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Following the theme of the previous post, Google has taken yet another step toward bringing together search and location relevance. Its new “Favorite Places” program asks 100 “experts” to identify their favorite places on the globe. By expert, it means various celebrities or scholars in different fields, such as Al Gore or Tony Hawk.

Each one is given a signature pushpin, which shows up on Google maps at his or her favorite spots. The locations can be restaurants, landmarks, concert venues, etc. The pushpins are the same upside-down tear-shaped location markers you see on Google maps, except they are customized with specific art for each expert. Google has also placed a few life-size pushpins at real-life locations.

It’s an intriguing idea that could extend beyond just an invited group of celebrities. I could picture Google allowing the rest of us to opt into a program where you design your own pushpin and identify favorite spots. This of course would get cluttered, so instead of a “public” view, it would be limited (filtered) by your friends or social graph — which would plug right into Latitude.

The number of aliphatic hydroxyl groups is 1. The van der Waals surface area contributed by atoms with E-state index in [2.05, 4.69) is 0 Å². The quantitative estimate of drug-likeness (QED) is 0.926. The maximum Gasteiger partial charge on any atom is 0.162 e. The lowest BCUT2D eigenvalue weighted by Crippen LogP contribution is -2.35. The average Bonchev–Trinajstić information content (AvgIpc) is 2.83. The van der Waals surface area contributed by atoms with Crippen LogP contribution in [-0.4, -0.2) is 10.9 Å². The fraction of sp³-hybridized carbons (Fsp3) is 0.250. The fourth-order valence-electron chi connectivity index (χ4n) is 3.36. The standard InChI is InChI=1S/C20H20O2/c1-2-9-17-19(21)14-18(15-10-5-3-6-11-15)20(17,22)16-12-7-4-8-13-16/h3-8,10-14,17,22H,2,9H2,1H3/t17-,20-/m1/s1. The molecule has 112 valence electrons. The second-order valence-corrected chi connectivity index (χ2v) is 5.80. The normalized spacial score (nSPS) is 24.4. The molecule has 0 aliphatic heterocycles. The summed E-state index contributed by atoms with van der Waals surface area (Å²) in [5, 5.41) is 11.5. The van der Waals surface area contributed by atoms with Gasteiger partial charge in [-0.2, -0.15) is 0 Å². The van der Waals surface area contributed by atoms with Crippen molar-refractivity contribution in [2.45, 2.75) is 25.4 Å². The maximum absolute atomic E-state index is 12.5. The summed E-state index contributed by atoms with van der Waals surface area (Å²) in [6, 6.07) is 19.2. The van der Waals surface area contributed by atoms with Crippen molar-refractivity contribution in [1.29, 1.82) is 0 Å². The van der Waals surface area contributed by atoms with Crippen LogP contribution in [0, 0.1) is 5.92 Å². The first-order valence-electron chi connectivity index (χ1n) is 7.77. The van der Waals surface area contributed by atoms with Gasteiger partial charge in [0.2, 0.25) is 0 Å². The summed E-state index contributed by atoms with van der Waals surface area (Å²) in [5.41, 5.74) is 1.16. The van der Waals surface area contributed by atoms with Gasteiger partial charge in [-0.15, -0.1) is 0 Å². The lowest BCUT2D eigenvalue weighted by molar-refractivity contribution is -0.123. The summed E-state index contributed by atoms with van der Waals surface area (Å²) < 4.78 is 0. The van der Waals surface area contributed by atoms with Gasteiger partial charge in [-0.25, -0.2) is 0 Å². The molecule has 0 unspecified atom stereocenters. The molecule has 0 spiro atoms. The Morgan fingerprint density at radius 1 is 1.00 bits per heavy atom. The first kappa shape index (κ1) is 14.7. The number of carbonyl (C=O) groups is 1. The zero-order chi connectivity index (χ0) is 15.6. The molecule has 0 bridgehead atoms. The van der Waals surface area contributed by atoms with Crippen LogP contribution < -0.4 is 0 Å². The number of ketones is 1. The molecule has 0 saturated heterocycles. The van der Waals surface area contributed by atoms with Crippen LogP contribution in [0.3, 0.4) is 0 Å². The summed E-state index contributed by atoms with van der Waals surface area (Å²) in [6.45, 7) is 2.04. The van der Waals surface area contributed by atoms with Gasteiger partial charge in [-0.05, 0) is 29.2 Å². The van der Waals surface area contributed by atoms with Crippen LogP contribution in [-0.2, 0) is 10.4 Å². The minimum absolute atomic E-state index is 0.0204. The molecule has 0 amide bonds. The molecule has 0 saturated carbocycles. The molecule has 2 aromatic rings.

This is kind of what Google has already done with the little-known (and little-used) MyMaps, but the timing is better now to push something more robust, along these lines. It ties right in with several cultural trends including celebrity voyeurism and “following” people’s favorite things to do and see, i.e., the “Statusphere.”

To get a better idea of how it looks, see Google’s video on the new service here.

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